EARLIER THIS MONTH, facing a near double-digit deficit in the fourth quarter against a San Antonio Spurs team that had already beaten the Los Angeles Lakers twice this season, LeBron James took over.
At first, the dominance was familiar: James streaking across the open court, plowing by a hapless defender for the and-1, slapping his biceps for effect; James coming up with a sudden surge of energy to turn a lazy San Antonio pass into a steal, and then passing the ball to a wide-open teammate on the fast break after pushing it up the court.
And then — three times — there was LeBron’s latest finishing move: the step-back 3-pointer that he is taking and making at a rate not seen before in his 16-year career.
From 28 feet away, with 7 minutes, 11 seconds to go, to bring L.A. from down four to down one? Good. From 36 feet, with 5:26 remaining, to go from down two to up one? Bang. From 29 feet, with 1:13 left, to double L.A.’s lead from three points to six and salt the win away? Money.
“Once I’m in the gym, I’m in my range,” James told ESPN.
“It’s not a confidence thing,” said James, who shot 29 percent from 3-point territory his rookie season, the jump shot considered the lone weakness in his game when he entered the league. “It’s a work-ethic thing. You put in the work, and then you trust it when you get on the floor. I work on it when we got practice. And when you work on stuff and you put the work in, [you get results]. And for me, I put the work in. That’s just a byproduct of it.”
Much to Antoine Walker’s chagrin, making a shot way out there still awards the shooter the same 3 points had he made it two feet closer — there are no 4s. So, simply, why launch from Orange County when James can surely create a shot from, say, the Hollywood sign?
We’re playing Houston the other night, they got guys pulling up for 35-foot shots,” said Dallas Maverickscoach Rick Carlisle. “Just in the regular flow of the game. And that’s becoming the norm. There really is no 3-point line. I mean, there is, but where guys are shooting from now, they’re shooting out there because people are meeting 3-point shooters at the line. So they’re backing up and then, you tell me, how are you going to stop James Harden and Eric Gordon from driving the ball? When you’re closing out on them from 33, 34 feet out, it’s very difficult.”
Indeed, the average 3-point distance in the league this season is 25.14 feet. That’s on pace to become the farthest it has been in the past 10 seasons, according to research by ESPN Stats & Information. So James isn’t the only one loving the long ball.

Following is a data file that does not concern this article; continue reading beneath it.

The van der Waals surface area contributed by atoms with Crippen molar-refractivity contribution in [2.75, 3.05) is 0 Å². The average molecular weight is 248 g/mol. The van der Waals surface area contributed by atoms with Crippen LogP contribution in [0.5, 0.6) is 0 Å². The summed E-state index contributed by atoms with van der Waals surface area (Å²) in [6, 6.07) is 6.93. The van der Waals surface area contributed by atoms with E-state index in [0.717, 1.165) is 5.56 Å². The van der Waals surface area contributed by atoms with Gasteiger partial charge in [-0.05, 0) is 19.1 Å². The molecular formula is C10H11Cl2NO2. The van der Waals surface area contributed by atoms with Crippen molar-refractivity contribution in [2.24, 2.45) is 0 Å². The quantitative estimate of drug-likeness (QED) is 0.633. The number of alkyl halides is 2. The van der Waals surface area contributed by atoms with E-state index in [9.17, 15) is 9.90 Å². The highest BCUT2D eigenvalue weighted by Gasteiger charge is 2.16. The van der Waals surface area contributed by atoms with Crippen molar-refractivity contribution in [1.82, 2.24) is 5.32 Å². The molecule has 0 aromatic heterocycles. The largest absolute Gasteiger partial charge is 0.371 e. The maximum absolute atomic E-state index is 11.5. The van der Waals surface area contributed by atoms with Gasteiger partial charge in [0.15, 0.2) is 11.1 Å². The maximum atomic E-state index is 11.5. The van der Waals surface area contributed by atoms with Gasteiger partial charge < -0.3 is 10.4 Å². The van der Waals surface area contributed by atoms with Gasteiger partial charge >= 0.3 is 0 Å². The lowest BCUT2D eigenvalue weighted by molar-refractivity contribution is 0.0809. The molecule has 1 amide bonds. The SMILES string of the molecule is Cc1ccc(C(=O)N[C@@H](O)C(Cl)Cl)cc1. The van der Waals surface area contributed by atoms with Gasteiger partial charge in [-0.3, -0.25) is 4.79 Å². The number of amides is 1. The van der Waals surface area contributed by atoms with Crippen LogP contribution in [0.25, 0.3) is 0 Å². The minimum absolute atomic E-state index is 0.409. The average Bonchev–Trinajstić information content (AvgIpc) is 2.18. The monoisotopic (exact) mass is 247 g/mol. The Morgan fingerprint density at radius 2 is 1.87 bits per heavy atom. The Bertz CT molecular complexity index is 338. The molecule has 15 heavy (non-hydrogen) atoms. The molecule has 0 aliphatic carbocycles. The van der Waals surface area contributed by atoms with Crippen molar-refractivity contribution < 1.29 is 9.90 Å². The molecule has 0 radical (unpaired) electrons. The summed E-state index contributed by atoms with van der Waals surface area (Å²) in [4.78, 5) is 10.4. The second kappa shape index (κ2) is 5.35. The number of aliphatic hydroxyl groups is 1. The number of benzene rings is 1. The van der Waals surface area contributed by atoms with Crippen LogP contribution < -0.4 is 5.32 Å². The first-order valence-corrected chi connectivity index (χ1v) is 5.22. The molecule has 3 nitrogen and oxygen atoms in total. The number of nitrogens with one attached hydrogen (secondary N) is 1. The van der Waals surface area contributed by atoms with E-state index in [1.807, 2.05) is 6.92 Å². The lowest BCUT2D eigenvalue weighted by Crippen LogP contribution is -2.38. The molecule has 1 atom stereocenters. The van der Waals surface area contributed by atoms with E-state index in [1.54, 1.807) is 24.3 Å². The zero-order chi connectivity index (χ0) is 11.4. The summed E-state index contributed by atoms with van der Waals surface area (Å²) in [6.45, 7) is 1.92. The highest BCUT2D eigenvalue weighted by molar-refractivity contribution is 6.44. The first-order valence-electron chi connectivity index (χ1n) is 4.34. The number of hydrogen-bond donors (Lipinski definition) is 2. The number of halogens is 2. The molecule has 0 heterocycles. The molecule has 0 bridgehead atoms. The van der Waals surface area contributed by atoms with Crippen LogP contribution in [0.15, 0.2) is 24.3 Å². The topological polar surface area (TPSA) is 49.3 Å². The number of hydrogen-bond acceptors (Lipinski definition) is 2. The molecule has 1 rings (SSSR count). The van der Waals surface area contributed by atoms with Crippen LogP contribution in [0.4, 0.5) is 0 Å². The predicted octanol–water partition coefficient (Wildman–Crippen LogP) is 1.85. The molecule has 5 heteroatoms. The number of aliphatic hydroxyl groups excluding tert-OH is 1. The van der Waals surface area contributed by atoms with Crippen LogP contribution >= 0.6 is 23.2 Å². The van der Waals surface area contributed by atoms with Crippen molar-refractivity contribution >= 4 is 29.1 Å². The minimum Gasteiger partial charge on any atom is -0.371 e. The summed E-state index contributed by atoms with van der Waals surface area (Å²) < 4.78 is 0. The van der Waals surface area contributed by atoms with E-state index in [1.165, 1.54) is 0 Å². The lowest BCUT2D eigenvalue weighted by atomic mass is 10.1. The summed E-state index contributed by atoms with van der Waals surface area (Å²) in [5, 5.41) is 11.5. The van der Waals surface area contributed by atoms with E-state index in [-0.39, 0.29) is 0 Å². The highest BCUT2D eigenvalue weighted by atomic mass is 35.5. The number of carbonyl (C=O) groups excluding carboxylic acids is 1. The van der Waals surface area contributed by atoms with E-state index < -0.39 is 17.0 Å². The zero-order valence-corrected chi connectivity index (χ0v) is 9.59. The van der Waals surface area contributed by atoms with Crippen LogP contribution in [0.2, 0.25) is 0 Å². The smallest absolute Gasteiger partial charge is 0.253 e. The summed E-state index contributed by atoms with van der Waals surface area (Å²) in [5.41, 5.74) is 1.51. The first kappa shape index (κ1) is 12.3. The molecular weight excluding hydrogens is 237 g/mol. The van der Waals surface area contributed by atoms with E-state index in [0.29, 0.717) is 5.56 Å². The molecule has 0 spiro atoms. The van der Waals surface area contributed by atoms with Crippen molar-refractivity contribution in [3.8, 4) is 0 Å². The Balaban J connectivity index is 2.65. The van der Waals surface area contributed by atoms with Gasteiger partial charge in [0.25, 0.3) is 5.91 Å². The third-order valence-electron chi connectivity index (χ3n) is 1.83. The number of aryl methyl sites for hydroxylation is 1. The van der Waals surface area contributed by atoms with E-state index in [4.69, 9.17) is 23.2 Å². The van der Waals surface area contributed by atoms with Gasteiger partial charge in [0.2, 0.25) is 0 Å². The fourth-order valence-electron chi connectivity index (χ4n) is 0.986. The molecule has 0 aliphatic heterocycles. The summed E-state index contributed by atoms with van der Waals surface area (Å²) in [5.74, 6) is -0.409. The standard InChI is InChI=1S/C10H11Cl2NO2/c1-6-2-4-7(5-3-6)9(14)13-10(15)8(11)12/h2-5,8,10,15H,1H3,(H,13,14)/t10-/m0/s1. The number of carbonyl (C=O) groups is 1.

The NBA 3-point line is 22 feet away from the rim at its closest, in the corners of the court, and 23.75 feet away from the farthest distance out past the top of the key. The distance of James’ average 3-point shot this season is 26 feet — more than 2 feet beyond the longest spot on the line.
So is this just a natural evolution of the pace-and-space game? Or is there something more personal to James’ 3-point journey?
DURING JAMES’ LAST four seasons in Cleveland, multiple Cavs sources put James’ deep 3s in one of two categories: Either it was a sign of him being in a great groove, looking to land a dagger and light up the crowd, or it was just the opposite, LeBron launching from out there almost out of protest by how his teammates were approaching the game, as if to say, “OK, you want to play that way? Fine, I’ll just keep bombing from 30.”
The result, according to one source: “When he’s pissed off, when he makes it, it’s a great shot. When he misses it, he’s mad anyway, so he doesn’t care.”
There is a flex that comes with taking a long 3. It’s an unspoken declaration: The conventional rules don’t apply to me. For James, it’s more: I deserve to take these, too.
How far will he go with it?
“I don’t think he is trying to be Steph Curry at this point in his career,” said a Western Conference scout.
After more than a decade in the NBA with no natural rival, Curry has proven to be the defining foil in James’ career.
Beyond beating James to win three of the past four NBA Finals, including the past two years straight, Curry has spearheaded the 3-point explosion that changed the league.
While James will never be a marksman of Curry’s caliber — Curry has never shot less than 41 percent from 3-point territory and is currently hitting 49 percent this season — James is hitting a respectable 37.1 percent this season (up from a career average of 34.4 percent) on the highest volume of his career. That’s better than the likes of J.J. Redick, Damian Lillard, Klay Thompson and Kevin Durant.